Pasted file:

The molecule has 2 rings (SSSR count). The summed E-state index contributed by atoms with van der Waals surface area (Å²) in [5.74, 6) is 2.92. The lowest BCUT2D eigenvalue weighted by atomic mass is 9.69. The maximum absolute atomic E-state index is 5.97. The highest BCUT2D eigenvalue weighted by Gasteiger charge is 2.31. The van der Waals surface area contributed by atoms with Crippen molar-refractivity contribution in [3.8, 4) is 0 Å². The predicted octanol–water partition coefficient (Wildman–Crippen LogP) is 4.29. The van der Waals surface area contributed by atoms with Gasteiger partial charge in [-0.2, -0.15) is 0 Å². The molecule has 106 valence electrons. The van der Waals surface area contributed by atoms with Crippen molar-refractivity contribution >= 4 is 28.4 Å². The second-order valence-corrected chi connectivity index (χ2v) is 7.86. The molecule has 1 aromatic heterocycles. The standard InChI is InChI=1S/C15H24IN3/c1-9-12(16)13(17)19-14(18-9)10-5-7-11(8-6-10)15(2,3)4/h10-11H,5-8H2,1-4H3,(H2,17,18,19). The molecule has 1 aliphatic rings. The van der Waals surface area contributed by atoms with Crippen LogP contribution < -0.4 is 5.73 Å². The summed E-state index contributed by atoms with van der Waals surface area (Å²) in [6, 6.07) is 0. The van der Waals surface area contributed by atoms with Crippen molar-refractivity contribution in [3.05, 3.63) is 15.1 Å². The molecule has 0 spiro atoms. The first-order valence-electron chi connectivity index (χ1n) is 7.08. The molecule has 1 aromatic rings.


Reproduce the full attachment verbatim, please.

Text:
The molecule has 2 rings (SSSR count). The summed E-state index contributed by atoms with van der Waals surface area (Å²) in [5.74, 6) is 2.92. The lowest BCUT2D eigenvalue weighted by atomic mass is 9.69. The maximum absolute atomic E-state index is 5.97. The highest BCUT2D eigenvalue weighted by Gasteiger charge is 2.31. The van der Waals surface area contributed by atoms with Crippen molar-refractivity contribution in [3.8, 4) is 0 Å². The predicted octanol–water partition coefficient (Wildman–Crippen LogP) is 4.29. The van der Waals surface area contributed by atoms with Gasteiger partial charge in [-0.2, -0.15) is 0 Å². The molecule has 106 valence electrons. The van der Waals surface area contributed by atoms with Crippen molar-refractivity contribution >= 4 is 28.4 Å². The second-order valence-corrected chi connectivity index (χ2v) is 7.86. The molecule has 1 aromatic heterocycles. The standard InChI is InChI=1S/C15H24IN3/c1-9-12(16)13(17)19-14(18-9)10-5-7-11(8-6-10)15(2,3)4/h10-11H,5-8H2,1-4H3,(H2,17,18,19). The molecule has 1 aliphatic rings. The van der Waals surface area contributed by atoms with Crippen LogP contribution < -0.4 is 5.73 Å². The summed E-state index contributed by atoms with van der Waals surface area (Å²) in [6, 6.07) is 0. The van der Waals surface area contributed by atoms with Crippen molar-refractivity contribution in [3.05, 3.63) is 15.1 Å². The molecule has 0 spiro atoms. The first-order valence-electron chi connectivity index (χ1n) is 7.08. The molecule has 1 aromatic rings.